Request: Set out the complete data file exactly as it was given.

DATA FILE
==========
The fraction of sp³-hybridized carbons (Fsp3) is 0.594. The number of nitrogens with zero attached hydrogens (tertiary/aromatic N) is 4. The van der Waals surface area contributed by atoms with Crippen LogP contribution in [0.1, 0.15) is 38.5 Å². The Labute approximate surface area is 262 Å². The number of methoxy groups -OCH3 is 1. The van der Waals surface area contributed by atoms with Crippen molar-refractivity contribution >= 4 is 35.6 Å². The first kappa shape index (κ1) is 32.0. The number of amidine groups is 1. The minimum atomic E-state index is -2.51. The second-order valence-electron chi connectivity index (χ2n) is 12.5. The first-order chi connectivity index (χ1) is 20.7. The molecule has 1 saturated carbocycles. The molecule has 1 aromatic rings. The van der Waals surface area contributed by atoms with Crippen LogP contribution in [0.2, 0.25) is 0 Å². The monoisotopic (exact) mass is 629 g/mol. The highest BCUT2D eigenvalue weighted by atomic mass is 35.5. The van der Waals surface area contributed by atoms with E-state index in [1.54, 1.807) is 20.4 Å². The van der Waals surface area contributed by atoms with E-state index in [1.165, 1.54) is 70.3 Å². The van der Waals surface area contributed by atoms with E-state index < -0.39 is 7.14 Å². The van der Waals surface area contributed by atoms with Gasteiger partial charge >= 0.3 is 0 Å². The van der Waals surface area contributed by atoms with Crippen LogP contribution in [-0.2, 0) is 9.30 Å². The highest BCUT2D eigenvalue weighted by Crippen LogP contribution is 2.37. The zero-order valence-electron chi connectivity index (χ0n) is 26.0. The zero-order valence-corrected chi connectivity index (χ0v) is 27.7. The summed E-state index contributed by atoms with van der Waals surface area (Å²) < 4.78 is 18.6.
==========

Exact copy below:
The fraction of sp³-hybridized carbons (Fsp3) is 0.594. The number of nitrogens with zero attached hydrogens (tertiary/aromatic N) is 4. The van der Waals surface area contributed by atoms with Crippen LogP contribution in [0.1, 0.15) is 38.5 Å². The Labute approximate surface area is 262 Å². The number of methoxy groups -OCH3 is 1. The van der Waals surface area contributed by atoms with Crippen molar-refractivity contribution >= 4 is 35.6 Å². The first kappa shape index (κ1) is 32.0. The number of amidine groups is 1. The minimum atomic E-state index is -2.51. The second-order valence-electron chi connectivity index (χ2n) is 12.5. The first-order chi connectivity index (χ1) is 20.7. The molecule has 1 saturated carbocycles. The molecule has 1 aromatic rings. The van der Waals surface area contributed by atoms with Crippen LogP contribution in [0.2, 0.25) is 0 Å². The monoisotopic (exact) mass is 629 g/mol. The highest BCUT2D eigenvalue weighted by atomic mass is 35.5. The van der Waals surface area contributed by atoms with E-state index in [1.54, 1.807) is 20.4 Å². The van der Waals surface area contributed by atoms with E-state index in [1.165, 1.54) is 70.3 Å². The van der Waals surface area contributed by atoms with E-state index < -0.39 is 7.14 Å². The van der Waals surface area contributed by atoms with Gasteiger partial charge >= 0.3 is 0 Å². The van der Waals surface area contributed by atoms with Crippen LogP contribution in [-0.2, 0) is 9.30 Å². The highest BCUT2D eigenvalue weighted by Crippen LogP contribution is 2.37. The zero-order valence-electron chi connectivity index (χ0n) is 26.0. The zero-order valence-corrected chi connectivity index (χ0v) is 27.7. The summed E-state index contributed by atoms with van der Waals surface area (Å²) < 4.78 is 18.6.